Many of us have heard the term "Christmas in July," but how about Halloween in July? That's exactly what Disney had in mind when it released everyone's favorite nostalgic witch romp Hocus Pocus on July 16, 1993. Now that the movie is celebrating its 25th anniversary, you'd be forgiven if you don't want to wait around until Halloween to pop it back into your VCR (we all still have those, right?). But revisiting Hocus Pocus as an adult brings on an ick-factor that many fans might've forgotten about all these years. The movie actually has an outdated look on teen sexuality, putting a focus on the virginity of a teenage boy and treating his lack of sexual experience as a negative aspect of his personality.
Halloween movies and horror films have a complicated history with the concept of virginity, from the "final girl" trope (which posits that whichever woman resists having sex will ultimately survive the serial killer) to the "virginity loss leads to a brutal death" trope (self-explanatory). And in Hocus Pocus, the 1600s-era Sanderson Sisters (Bette Midler, Kathy Najimy, and Sarah Jessica Parker) can only come back from the dead if a virgin lights the black flame candle on All Hallows Eve. Teenage Max (Omri Katz), a total skeptic, naturally shrugs off the fact that he meets the spell's requirements and brings the Sanderson Sisters back to life with the magical combo of his Zippo lighter and sexual inexperience.
It's played for laughs, but how Hocus Pocus treats Max's virginity is actually a little creepy. First of all, we're talking about a teenager here, so the fact that his virginity is a subject for discussion is a little messed up as-is. But what's worse is that the movie views Max's virginity as something he should be ashamed of. The characters make clear that because he's a teenage guy, Max isn't supposed to be a virgin, and it's an example of toxic masculinity that suggests that a guy isn't a real man until he's had sex.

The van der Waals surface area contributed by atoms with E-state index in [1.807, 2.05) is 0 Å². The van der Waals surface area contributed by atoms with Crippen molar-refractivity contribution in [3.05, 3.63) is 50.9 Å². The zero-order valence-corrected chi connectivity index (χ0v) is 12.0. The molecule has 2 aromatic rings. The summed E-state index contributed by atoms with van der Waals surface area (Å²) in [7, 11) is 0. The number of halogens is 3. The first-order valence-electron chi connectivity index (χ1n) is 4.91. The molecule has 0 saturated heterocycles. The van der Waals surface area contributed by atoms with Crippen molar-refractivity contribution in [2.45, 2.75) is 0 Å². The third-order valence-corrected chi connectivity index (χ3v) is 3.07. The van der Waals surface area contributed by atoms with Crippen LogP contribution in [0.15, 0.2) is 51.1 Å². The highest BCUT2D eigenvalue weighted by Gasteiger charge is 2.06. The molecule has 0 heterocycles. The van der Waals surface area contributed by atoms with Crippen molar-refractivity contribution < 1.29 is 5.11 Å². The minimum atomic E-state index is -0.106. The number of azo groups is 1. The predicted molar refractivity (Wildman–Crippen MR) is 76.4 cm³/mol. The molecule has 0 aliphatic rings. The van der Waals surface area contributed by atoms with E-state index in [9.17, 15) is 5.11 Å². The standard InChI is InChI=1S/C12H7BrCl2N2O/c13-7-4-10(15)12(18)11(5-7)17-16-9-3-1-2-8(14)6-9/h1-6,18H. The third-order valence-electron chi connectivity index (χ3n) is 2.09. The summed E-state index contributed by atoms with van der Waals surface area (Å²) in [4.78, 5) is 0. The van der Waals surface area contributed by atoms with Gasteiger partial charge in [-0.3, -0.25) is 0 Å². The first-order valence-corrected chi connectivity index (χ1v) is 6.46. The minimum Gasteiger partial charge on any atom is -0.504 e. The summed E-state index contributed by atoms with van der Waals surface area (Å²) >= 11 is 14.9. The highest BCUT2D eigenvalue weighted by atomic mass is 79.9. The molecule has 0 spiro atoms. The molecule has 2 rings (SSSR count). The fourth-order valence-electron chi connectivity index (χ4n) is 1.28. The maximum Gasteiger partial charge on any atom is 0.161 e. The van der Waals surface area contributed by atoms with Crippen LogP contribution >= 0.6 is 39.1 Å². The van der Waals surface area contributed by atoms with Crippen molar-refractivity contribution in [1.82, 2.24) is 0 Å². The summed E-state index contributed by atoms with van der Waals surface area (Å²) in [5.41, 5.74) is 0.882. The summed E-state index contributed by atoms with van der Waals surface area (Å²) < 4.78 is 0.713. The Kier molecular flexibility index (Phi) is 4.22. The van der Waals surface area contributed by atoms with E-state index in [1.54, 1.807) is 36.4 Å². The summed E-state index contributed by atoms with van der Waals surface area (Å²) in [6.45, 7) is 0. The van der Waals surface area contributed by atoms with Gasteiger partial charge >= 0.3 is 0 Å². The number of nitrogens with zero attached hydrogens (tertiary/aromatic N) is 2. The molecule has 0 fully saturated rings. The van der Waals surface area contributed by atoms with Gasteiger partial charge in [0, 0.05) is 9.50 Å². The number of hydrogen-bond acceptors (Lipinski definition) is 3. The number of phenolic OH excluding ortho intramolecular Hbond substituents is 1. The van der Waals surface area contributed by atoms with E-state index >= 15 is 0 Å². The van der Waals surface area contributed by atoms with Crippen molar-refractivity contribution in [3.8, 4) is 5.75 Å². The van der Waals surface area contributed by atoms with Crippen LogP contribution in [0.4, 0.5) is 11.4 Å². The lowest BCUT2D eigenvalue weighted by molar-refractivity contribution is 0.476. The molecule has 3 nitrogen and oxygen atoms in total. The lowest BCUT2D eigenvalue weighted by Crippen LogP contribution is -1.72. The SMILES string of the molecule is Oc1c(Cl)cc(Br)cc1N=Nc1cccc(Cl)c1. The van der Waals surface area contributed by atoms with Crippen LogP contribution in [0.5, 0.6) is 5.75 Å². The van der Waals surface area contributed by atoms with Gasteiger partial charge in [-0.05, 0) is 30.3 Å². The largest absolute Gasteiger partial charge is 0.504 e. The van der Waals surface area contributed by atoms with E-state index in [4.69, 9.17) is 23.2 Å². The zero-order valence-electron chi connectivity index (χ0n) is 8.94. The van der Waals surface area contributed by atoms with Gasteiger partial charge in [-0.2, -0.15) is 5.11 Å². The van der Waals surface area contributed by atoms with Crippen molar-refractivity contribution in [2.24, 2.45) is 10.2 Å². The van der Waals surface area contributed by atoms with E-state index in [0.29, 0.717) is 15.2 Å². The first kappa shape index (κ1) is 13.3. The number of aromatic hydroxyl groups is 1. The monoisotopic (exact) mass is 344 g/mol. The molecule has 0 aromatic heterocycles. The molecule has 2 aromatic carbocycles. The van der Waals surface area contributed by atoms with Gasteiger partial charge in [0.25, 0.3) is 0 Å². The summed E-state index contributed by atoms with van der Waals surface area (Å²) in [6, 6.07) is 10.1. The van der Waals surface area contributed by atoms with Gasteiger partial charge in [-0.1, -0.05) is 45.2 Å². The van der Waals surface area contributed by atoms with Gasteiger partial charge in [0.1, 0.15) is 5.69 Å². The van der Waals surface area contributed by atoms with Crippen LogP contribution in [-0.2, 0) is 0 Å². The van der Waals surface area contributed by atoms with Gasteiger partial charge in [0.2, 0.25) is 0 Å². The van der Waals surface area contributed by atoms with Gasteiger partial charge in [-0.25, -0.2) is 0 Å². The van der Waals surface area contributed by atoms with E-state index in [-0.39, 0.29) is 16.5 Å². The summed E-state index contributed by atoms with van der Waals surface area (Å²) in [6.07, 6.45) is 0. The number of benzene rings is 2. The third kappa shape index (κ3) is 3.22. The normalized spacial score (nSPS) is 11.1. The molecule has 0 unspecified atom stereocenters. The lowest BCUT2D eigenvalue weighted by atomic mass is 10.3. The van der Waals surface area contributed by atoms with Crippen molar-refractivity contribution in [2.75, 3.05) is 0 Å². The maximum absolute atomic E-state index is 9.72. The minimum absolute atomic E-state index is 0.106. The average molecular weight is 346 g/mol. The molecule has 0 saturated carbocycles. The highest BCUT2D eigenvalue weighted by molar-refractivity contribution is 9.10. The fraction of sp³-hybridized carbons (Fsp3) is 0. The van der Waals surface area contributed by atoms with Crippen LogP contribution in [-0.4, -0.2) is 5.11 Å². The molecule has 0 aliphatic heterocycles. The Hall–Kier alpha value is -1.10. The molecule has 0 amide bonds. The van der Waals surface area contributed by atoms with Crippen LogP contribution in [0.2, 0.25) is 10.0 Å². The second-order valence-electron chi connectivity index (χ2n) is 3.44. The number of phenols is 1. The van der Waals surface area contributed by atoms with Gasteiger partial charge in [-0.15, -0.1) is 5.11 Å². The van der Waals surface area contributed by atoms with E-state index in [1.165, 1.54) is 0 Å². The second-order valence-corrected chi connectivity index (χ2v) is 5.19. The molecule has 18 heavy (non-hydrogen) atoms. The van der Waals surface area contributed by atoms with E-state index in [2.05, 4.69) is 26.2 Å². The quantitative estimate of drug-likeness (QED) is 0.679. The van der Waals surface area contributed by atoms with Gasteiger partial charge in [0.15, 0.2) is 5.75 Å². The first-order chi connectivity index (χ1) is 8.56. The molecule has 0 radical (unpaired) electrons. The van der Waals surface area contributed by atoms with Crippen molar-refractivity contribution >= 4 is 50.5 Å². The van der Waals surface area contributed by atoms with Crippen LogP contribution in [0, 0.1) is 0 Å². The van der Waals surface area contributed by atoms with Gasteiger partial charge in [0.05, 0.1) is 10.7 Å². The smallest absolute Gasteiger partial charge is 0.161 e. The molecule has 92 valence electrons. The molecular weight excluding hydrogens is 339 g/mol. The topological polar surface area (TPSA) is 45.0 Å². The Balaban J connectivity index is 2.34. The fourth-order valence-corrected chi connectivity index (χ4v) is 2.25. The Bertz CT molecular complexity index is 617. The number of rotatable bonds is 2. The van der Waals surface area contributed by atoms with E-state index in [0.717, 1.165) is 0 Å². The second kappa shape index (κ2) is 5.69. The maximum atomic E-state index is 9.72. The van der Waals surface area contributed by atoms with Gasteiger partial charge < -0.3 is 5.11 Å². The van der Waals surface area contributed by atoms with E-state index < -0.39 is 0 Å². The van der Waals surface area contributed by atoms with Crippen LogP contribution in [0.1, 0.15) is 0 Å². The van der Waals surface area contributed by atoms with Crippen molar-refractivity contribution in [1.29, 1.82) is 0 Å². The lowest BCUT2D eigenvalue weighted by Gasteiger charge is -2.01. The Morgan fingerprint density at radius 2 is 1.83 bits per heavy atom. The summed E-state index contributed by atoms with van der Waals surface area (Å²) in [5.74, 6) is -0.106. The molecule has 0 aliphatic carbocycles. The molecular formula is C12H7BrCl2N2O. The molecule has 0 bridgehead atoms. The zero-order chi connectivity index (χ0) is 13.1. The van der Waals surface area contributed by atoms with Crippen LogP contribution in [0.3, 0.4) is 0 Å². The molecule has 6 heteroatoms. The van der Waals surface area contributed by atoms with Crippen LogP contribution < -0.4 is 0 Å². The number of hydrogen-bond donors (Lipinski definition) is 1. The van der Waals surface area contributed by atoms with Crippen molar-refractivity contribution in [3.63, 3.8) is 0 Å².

Because of the criticism he receives for his virginity, Max spends much of the film fielding insults and snarky comments from the people around him; even his 8-year-old sister Dani (Thora Birch) repeatedly digs at him for his sexual inexperience. And when, in one scene, the gang approaches a man dressed as a cop for Halloween thinking he's a real police officer who could help them, the guy scowls at Max and asks if he really is a virgin. When Max sheepishly answers in the affirmative, he's mocked, and it's cringe-worthy to watch a child get made fun of by an adult for this reason.
Because hey: a person's virginity status (especially a teenager's) is no one's business but his or her own, and not something that deserves to be ridiculed. And in any event, teens' sexual activity varies so widely and societal expectations have changed so much over the years that the definition of what virginity even means is up for debate. Even Bette Midler is joking about it:
It's a shame that Hocus Pocus puts such focus on virginity as a source of shame. One has to wonder what kind of virgin Winnie had in mind when she cast her reincarnation spell. In 1693 Puritan society, many men and women were likely virgins before marriage, but there's no denying the societal importance placed on a woman's requirement even then to resist sex. From purity balls, to promise rings, to virginity tests, to slut-shaming, the virginity of young women has been the subject of much scrutiny throughout history.
Did Winnie expect that it was more likely that a virgin woman would light the black flame candle? When Max offers to let his paramour Allison (Vinessa Shaw) light the wick, she bashfully declines, with a slight smirk, suggesting that she might not be a virgin after all — which is totally fine, too. Teens shouldn't be shamed for being virgins, just as they shouldn't be shamed for being sexually active. Max's treatment in the movie is the equivalent of modern slut-shaming for women, and if Hocus Pocus ever does get a sequel, let's hope that any virginity commentary is left on the cutting room floor.